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Pineda v. Department of Children and Families

United States District Court, D. Massachusetts

December 14, 2016

ALBA PINEDA, ET AL., Plaintiffs,



         I. Introduction

         On October 31, 2016, plaintiff Alba Pineda (“Pineda”), acting pro se, filed a Complaint on behalf of herself and her minor children, against the Massachusetts Department of Children and Families (“DCF”) and the DCF office in Cambridge. She sought $5 million in damages for alleged physical and emotional harm, abuse of power and control, abuse of discretion, and violation of rights based on disability (alcoholism and mental illness). She alleged that DCF constantly made changes to her service plans and made arbitrary decisions regarding visitation. She further claimed that DCF employees “deliberately initiated crisis” to her and have been setting her up to fail. Comp. (Docket No. 1 at 1). Additionally, Pineda asserted violations of Title II of the Americans with Disabilities Act (“ADA”). With respect to her children, Pineda claimed that DCF was manipulating her children and causing them emotional distress.

         On November 9, 2016, this Court issued a Memorandum and Order (Docket No. 6) granting Pineda's Motion for Leave to Proceed in forma pauperis and directing her to file an Amended Complaint stating plausible claims. In that Memorandum and Order, this Court noted the various legal impediments to her claims, which included: (1) Pineda, a non-attorney, could not represent the interests of her children; (2) Eleventh Amendment sovereign immunity barred any civil rights claims against the DCF brought pursuant to 42 U.S.C. § 1983 (“§ 1983”); (3) Eleventh Amendment sovereign immunity barred any claim for monetary damages against DCF employees sued in their official capacities; and (4) Pineda failed to state plausible ADA claims in accordance with the pleading requirements of Rule 8 of the Federal Rules of Civil Procedure.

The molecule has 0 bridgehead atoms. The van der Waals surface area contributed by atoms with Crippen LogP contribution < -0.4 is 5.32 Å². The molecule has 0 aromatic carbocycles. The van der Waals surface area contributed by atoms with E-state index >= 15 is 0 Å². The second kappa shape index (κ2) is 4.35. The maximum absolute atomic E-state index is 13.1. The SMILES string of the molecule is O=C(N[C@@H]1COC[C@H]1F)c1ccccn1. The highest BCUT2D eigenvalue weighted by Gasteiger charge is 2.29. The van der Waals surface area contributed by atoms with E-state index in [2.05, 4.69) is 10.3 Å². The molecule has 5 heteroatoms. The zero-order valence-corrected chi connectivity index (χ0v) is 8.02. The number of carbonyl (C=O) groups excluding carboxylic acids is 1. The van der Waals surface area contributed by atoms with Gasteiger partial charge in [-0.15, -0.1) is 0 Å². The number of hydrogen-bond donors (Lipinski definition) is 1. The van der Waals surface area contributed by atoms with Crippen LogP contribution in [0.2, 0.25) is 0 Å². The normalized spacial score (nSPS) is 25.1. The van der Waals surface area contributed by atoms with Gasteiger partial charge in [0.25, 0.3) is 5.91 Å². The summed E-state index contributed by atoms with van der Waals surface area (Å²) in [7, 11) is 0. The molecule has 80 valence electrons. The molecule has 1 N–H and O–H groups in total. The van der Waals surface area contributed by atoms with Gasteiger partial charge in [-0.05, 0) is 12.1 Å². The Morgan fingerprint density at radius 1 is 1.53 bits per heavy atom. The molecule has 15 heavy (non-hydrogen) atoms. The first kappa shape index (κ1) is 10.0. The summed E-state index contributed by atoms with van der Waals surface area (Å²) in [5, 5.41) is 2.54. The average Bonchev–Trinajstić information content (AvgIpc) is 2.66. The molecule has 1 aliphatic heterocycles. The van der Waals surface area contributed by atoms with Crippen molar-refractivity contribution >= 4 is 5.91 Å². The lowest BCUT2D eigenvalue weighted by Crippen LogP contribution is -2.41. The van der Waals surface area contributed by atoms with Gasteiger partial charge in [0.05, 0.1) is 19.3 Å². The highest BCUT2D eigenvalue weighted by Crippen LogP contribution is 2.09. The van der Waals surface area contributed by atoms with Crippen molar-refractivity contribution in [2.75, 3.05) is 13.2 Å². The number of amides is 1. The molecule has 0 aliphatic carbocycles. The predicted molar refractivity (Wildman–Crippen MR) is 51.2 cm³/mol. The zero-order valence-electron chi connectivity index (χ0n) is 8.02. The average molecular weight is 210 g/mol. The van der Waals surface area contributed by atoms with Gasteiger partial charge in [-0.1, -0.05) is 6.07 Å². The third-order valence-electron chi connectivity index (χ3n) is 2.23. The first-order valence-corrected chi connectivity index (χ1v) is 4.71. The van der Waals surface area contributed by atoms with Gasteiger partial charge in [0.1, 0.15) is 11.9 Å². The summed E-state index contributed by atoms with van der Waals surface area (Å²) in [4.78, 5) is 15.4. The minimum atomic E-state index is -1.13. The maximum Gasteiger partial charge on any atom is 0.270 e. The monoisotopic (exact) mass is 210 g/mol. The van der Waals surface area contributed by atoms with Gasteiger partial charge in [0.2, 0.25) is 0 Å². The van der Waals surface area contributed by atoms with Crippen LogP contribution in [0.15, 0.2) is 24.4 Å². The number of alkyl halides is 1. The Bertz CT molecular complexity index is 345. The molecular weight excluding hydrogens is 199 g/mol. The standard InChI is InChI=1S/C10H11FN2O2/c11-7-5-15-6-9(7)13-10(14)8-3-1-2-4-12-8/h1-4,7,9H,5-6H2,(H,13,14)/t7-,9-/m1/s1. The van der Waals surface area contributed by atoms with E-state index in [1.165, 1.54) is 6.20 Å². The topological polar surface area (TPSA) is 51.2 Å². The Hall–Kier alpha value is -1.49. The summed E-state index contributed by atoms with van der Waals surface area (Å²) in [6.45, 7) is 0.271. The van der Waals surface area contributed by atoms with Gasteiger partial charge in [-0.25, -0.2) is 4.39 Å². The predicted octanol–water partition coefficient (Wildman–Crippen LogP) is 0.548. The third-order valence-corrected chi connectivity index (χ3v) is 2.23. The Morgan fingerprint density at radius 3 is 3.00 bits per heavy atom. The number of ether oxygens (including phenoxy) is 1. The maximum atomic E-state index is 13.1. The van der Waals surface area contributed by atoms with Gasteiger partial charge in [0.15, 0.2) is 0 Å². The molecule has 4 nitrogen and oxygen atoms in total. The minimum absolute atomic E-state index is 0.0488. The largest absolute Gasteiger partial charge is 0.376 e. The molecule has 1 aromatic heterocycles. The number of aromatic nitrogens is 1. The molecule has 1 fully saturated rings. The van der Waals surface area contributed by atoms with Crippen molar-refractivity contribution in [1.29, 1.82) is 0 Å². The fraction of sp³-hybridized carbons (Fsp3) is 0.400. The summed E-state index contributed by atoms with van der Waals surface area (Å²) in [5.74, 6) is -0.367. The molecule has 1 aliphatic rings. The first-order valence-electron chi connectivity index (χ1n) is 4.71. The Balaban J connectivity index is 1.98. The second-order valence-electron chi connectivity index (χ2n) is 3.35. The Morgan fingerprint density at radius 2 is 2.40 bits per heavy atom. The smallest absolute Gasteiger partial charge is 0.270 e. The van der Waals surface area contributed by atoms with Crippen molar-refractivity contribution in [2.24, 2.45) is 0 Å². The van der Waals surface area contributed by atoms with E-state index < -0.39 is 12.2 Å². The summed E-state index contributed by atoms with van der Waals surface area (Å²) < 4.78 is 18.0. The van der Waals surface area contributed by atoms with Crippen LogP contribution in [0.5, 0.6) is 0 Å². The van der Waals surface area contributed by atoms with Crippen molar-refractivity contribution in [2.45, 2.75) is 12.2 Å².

As an additional matter, this Court considered whether appointment of pro bono counsel was warranted under the circumstances. Notwithstanding Pineda's emotional difficulties, in light of the legal impediments to this action, this Court determined that the use of scarce pro bono resources was not justifiable and thus denied Pineda's Motion to Appoint Counsel (Docket No. 3).

         On December 8, 2016, Pineda filed an Amended Complaint (Docket No. 8) with an attached exhibit.

         II. Discussion

         A. The Amended Complaint

         In her Amended Complaint, Pineda reiterates the allegations contained in the original Complaint, but includes additional details and some dates and context that were missing from the original. Nevertheless, the Amended Complaint is set forth in narrative form and is not entirely organized. While not clear, it appears that she seeks to add additional defendants, including: (1) Kerry Woods, DCF Director; (2) Laura Ryan, DCF Office Manager; (3) Renee Franzis, DCF Supervisor; (4) Nichole Wolf, DCF Social Worker; (5) Virginia Chan, DCF Adoption Supervisor; (6) Chelsea Loyd; and (7) unnamed others whose location is unknown.